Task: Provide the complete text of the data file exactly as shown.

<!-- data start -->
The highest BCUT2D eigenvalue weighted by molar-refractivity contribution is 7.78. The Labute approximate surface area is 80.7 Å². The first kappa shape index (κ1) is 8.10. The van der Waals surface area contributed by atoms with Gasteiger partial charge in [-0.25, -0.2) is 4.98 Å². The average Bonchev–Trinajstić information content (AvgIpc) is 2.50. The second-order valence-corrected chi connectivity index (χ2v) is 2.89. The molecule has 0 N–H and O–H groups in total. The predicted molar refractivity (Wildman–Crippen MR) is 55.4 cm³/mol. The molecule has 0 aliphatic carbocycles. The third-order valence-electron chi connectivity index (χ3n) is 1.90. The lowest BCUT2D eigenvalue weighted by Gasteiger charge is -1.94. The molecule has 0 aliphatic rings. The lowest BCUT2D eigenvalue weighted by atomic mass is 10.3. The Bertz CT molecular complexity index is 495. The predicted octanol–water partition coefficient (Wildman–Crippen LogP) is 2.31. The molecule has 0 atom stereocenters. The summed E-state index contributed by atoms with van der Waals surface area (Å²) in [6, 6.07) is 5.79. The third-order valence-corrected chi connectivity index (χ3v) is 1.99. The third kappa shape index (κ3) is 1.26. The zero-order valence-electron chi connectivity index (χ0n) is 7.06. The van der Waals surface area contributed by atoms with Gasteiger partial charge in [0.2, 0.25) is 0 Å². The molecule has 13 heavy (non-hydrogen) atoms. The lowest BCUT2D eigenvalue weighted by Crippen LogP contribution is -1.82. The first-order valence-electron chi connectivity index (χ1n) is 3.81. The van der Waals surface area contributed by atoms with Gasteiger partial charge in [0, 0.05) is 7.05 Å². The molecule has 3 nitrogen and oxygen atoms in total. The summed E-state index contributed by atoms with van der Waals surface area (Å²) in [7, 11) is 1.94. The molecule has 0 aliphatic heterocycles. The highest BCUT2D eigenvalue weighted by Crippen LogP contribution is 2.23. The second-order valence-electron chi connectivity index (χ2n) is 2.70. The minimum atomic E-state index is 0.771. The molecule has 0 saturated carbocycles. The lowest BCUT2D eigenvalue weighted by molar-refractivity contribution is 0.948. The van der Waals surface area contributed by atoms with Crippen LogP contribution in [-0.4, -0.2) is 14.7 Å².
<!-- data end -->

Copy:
The highest BCUT2D eigenvalue weighted by molar-refractivity contribution is 7.78. The Labute approximate surface area is 80.7 Å². The first kappa shape index (κ1) is 8.10. The van der Waals surface area contributed by atoms with Gasteiger partial charge in [-0.25, -0.2) is 4.98 Å². The average Bonchev–Trinajstić information content (AvgIpc) is 2.50. The second-order valence-corrected chi connectivity index (χ2v) is 2.89. The molecule has 0 N–H and O–H groups in total. The predicted molar refractivity (Wildman–Crippen MR) is 55.4 cm³/mol. The molecule has 0 aliphatic carbocycles. The third-order valence-electron chi connectivity index (χ3n) is 1.90. The lowest BCUT2D eigenvalue weighted by Gasteiger charge is -1.94. The molecule has 0 aliphatic rings. The lowest BCUT2D eigenvalue weighted by atomic mass is 10.3. The Bertz CT molecular complexity index is 495. The predicted octanol–water partition coefficient (Wildman–Crippen LogP) is 2.31. The molecule has 0 atom stereocenters. The summed E-state index contributed by atoms with van der Waals surface area (Å²) in [6, 6.07) is 5.79. The third-order valence-corrected chi connectivity index (χ3v) is 1.99. The third kappa shape index (κ3) is 1.26. The zero-order valence-electron chi connectivity index (χ0n) is 7.06. The van der Waals surface area contributed by atoms with Gasteiger partial charge in [0.2, 0.25) is 0 Å². The molecule has 13 heavy (non-hydrogen) atoms. The lowest BCUT2D eigenvalue weighted by Crippen LogP contribution is -1.82. The first-order valence-electron chi connectivity index (χ1n) is 3.81. The van der Waals surface area contributed by atoms with Gasteiger partial charge in [0, 0.05) is 7.05 Å². The molecule has 3 nitrogen and oxygen atoms in total. The summed E-state index contributed by atoms with van der Waals surface area (Å²) in [7, 11) is 1.94. The molecule has 0 aliphatic heterocycles. The highest BCUT2D eigenvalue weighted by Crippen LogP contribution is 2.23. The second-order valence-electron chi connectivity index (χ2n) is 2.70. The minimum atomic E-state index is 0.771. The molecule has 0 saturated carbocycles. The lowest BCUT2D eigenvalue weighted by molar-refractivity contribution is 0.948. The van der Waals surface area contributed by atoms with Crippen LogP contribution in [-0.4, -0.2) is 14.7 Å².